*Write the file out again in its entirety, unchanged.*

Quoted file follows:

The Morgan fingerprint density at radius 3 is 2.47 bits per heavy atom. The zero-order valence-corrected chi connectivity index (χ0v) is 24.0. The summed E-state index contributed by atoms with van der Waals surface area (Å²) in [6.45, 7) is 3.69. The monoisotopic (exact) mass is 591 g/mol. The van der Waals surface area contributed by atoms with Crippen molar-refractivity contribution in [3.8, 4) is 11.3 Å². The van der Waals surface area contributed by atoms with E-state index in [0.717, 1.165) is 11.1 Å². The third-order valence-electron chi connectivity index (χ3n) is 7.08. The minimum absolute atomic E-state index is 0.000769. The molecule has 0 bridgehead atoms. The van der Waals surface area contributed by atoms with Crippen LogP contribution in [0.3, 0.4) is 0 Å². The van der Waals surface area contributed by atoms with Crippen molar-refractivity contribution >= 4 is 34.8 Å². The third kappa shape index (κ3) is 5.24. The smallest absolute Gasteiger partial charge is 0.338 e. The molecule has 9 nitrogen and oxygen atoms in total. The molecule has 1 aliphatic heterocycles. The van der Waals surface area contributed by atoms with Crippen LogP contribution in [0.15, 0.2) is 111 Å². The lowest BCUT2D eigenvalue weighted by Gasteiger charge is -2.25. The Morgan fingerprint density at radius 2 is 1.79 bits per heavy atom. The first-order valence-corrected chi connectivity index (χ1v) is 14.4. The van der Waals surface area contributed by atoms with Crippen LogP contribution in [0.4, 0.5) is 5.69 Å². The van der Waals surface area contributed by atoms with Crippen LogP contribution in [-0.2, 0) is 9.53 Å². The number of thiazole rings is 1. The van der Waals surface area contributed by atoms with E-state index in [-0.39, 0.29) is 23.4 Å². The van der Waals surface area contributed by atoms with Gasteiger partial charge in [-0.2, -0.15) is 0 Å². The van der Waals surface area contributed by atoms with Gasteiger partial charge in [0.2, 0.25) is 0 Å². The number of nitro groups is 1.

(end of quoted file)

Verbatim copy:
The Morgan fingerprint density at radius 3 is 2.47 bits per heavy atom. The zero-order valence-corrected chi connectivity index (χ0v) is 24.0. The summed E-state index contributed by atoms with van der Waals surface area (Å²) in [6.45, 7) is 3.69. The monoisotopic (exact) mass is 591 g/mol. The van der Waals surface area contributed by atoms with Crippen molar-refractivity contribution in [3.8, 4) is 11.3 Å². The van der Waals surface area contributed by atoms with E-state index in [0.717, 1.165) is 11.1 Å². The third-order valence-electron chi connectivity index (χ3n) is 7.08. The minimum absolute atomic E-state index is 0.000769. The molecule has 0 bridgehead atoms. The van der Waals surface area contributed by atoms with Crippen LogP contribution in [0.3, 0.4) is 0 Å². The van der Waals surface area contributed by atoms with Crippen molar-refractivity contribution >= 4 is 34.8 Å². The third kappa shape index (κ3) is 5.24. The smallest absolute Gasteiger partial charge is 0.338 e. The molecule has 9 nitrogen and oxygen atoms in total. The molecule has 1 aliphatic heterocycles. The van der Waals surface area contributed by atoms with Crippen LogP contribution in [0.15, 0.2) is 111 Å². The lowest BCUT2D eigenvalue weighted by Gasteiger charge is -2.25. The Morgan fingerprint density at radius 2 is 1.79 bits per heavy atom. The first-order valence-corrected chi connectivity index (χ1v) is 14.4. The van der Waals surface area contributed by atoms with Crippen LogP contribution in [0.4, 0.5) is 5.69 Å². The van der Waals surface area contributed by atoms with Crippen LogP contribution in [-0.2, 0) is 9.53 Å². The number of thiazole rings is 1. The van der Waals surface area contributed by atoms with E-state index in [-0.39, 0.29) is 23.4 Å². The van der Waals surface area contributed by atoms with Gasteiger partial charge in [-0.2, -0.15) is 0 Å². The van der Waals surface area contributed by atoms with Gasteiger partial charge in [0.2, 0.25) is 0 Å². The number of nitro groups is 1.